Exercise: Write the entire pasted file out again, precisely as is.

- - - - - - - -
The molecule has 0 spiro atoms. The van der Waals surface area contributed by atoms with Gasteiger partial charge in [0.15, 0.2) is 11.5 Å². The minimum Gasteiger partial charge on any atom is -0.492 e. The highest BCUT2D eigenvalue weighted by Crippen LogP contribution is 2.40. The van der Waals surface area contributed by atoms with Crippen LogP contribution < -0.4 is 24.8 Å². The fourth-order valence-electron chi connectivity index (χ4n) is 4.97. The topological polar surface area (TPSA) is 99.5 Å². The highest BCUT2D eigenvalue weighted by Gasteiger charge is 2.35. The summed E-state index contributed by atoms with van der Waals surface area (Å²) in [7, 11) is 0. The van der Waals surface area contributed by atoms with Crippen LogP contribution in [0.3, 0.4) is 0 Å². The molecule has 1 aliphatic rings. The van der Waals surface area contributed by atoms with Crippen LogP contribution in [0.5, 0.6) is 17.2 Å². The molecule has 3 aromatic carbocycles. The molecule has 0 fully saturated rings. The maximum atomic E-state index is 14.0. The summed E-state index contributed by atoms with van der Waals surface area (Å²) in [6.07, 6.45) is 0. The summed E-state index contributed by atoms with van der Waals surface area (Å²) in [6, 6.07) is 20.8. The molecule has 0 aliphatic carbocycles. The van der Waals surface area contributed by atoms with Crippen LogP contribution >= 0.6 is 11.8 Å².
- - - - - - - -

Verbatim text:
The molecule has 0 spiro atoms. The van der Waals surface area contributed by atoms with Gasteiger partial charge in [0.15, 0.2) is 11.5 Å². The minimum Gasteiger partial charge on any atom is -0.492 e. The highest BCUT2D eigenvalue weighted by Crippen LogP contribution is 2.40. The van der Waals surface area contributed by atoms with Crippen LogP contribution < -0.4 is 24.8 Å². The fourth-order valence-electron chi connectivity index (χ4n) is 4.97. The topological polar surface area (TPSA) is 99.5 Å². The highest BCUT2D eigenvalue weighted by Gasteiger charge is 2.35. The summed E-state index contributed by atoms with van der Waals surface area (Å²) in [7, 11) is 0. The van der Waals surface area contributed by atoms with Crippen LogP contribution in [0.3, 0.4) is 0 Å². The molecule has 1 aliphatic rings. The van der Waals surface area contributed by atoms with Crippen LogP contribution in [0.5, 0.6) is 17.2 Å². The molecule has 3 aromatic carbocycles. The molecule has 0 fully saturated rings. The maximum atomic E-state index is 14.0. The summed E-state index contributed by atoms with van der Waals surface area (Å²) in [6.07, 6.45) is 0. The summed E-state index contributed by atoms with van der Waals surface area (Å²) in [6, 6.07) is 20.8. The molecule has 0 aliphatic carbocycles. The van der Waals surface area contributed by atoms with Crippen LogP contribution >= 0.6 is 11.8 Å².